Stress, as bad as smoking? Not quite, but almost – What you can do

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stress, overwhelm,

The Research

A landmark study (the Interheart Study) of over  13,000 patients, led by Sali Yusuf,  came to the conclusion that those who reported permanent stress either at home or at work had more than double the risk of developing a heart attack. The global effect of stress was less than for smoking, but similar to hypertension or adbominal obesity.  The effects of stress were similar for both men and women.  The conclusion was that for non-smokers with good cholesterol levels, “stress is the most powerful predictor of a heart attack.”  Your stressed heart needs your help.

Salim Yusuf is a McMaster University researcher whose global approach to heart disease has touched millions of lives is the winner of the 2014 Canada Gairdner Wightman Award, one of the world’s most prestigious medical prizes)director of the Population Health Research Institute and vice-president of research at Hamilton Health Sciences, a network of teaching hospitals and care centres affiliated with McMaster university’s medical school.

More recently, the Grant study, started in 1938 and following 262 Harvard grads over 75 years, (see the video) , also  provided strong support for the growing body of research that has linked social ties with longevity, lower stress levels and improved overall well-being.  The study found loving, strong relationships to be far and away the strongest predictor of life satisfaction and longevity in good health.   As Georges Vaillant, one of the researchers puts it: Connection is the whole shooting match.

I first read about the Interheart study a couple of years ago, as I was relaxing on a lounge chair just looking at the sky and the mountains, waiting to receive my second therapeutic massage in three days in majestic Mont-Tremblant and I felt I was immune to stress and it’s consequences.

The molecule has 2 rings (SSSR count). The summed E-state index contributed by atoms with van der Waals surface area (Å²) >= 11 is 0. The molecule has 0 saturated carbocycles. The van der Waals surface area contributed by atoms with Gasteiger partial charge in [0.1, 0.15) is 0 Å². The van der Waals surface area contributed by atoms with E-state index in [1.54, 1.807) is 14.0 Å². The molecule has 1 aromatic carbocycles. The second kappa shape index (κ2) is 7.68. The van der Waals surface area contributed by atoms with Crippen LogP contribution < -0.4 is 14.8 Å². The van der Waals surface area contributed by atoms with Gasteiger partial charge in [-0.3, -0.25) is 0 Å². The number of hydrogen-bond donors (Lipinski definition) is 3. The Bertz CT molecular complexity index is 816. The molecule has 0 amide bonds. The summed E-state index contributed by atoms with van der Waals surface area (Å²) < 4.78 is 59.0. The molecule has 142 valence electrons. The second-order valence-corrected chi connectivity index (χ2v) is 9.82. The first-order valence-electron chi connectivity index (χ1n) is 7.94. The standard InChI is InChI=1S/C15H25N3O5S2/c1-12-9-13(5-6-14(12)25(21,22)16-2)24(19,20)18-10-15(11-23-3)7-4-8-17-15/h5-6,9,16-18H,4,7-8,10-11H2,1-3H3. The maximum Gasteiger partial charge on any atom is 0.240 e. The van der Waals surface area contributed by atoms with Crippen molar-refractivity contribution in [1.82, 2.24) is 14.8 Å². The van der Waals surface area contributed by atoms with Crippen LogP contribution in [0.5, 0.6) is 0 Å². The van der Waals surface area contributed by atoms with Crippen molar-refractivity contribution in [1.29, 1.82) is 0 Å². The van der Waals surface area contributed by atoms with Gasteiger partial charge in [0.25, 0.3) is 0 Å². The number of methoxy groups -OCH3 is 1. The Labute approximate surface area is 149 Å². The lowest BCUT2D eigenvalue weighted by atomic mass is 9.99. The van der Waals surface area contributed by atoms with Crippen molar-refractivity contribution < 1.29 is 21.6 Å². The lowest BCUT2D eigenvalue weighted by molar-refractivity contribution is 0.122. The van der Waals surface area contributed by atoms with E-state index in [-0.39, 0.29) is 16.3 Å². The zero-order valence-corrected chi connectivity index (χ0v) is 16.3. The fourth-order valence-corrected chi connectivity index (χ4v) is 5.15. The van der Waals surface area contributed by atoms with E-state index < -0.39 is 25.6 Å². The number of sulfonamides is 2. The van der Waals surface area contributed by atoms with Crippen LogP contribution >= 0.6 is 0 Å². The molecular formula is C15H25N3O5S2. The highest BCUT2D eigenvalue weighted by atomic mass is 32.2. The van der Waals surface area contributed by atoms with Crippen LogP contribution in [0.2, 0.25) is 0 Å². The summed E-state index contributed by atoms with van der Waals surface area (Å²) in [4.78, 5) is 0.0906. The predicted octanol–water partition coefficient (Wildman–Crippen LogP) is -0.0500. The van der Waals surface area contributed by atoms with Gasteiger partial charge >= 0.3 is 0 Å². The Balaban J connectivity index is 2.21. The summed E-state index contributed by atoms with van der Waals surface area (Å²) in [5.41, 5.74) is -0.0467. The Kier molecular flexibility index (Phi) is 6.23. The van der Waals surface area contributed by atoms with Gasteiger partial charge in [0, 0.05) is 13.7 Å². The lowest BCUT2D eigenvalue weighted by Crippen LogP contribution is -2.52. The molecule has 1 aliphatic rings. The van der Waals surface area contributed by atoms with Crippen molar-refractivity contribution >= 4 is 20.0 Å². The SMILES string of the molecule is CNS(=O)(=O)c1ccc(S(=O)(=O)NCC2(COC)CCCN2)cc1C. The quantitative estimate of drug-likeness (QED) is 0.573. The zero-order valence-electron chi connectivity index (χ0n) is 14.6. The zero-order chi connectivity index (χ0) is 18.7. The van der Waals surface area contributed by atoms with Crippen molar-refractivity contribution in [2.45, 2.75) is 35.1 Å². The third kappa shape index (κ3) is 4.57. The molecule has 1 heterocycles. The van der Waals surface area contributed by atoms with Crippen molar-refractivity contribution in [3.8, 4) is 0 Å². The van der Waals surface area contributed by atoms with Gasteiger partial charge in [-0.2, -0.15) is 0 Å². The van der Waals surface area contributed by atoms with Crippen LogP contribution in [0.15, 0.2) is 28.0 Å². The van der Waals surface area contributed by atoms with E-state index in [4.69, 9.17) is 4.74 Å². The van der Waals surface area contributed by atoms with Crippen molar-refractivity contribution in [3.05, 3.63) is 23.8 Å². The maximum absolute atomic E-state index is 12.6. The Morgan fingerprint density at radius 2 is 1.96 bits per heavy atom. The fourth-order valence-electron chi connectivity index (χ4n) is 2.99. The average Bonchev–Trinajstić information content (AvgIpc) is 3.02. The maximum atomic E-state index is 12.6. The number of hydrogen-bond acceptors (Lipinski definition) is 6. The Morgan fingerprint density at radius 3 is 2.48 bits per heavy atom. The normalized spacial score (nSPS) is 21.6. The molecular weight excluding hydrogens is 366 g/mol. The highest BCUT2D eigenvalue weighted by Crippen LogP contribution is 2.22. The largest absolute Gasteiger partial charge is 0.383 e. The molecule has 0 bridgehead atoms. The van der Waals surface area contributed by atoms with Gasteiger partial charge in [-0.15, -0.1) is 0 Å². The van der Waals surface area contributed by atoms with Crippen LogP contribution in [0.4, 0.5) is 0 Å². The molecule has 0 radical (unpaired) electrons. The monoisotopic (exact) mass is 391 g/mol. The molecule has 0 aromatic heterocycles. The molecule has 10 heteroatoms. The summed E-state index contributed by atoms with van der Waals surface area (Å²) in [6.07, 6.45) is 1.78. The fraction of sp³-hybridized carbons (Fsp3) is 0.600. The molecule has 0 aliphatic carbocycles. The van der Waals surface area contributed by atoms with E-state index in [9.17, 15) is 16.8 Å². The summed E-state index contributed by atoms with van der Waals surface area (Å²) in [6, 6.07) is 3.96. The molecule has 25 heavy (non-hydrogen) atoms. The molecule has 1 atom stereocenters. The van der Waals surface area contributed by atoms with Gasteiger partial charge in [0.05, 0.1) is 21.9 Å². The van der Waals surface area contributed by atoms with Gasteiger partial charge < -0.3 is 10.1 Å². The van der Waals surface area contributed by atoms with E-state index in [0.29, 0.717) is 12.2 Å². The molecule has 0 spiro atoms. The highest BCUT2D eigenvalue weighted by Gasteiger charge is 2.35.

Don’t be a frog

However, I know from my studies and extensive reading, and yes from my own life experiences,  that stress is a silent killer.  Unless it happens through a huge crisis, it resembles the story of the frog.  The one where the frog is put in a pot of cold water on the stove and the water warms slowly. The frog gets used to the warmer temperature little by little and does nothing to jump out, until it’s too late.

Just like the frog, we get used to stress to the point of considering it normal. It’s only when it gets so big that our functioning is so impaired that we need to ask for help or take drastic measures to give ourselves some breathing room.

If you are a single parent, you have stress; if you take care of aging parents, that’s stress too; if you have a job with poor management above you, that’s stress; if you have unfinished emotional business from your family of origin or from a previous relationship, that’s stress; if you are a two working parent family, you have stress; if you have too little money, or too much money (afraid to loose it) that’s also stress. If you hate your job that’s stressful. If you are in conflict with someone, that’s also stress.  If you are unhappy in your relationship, that’s stress.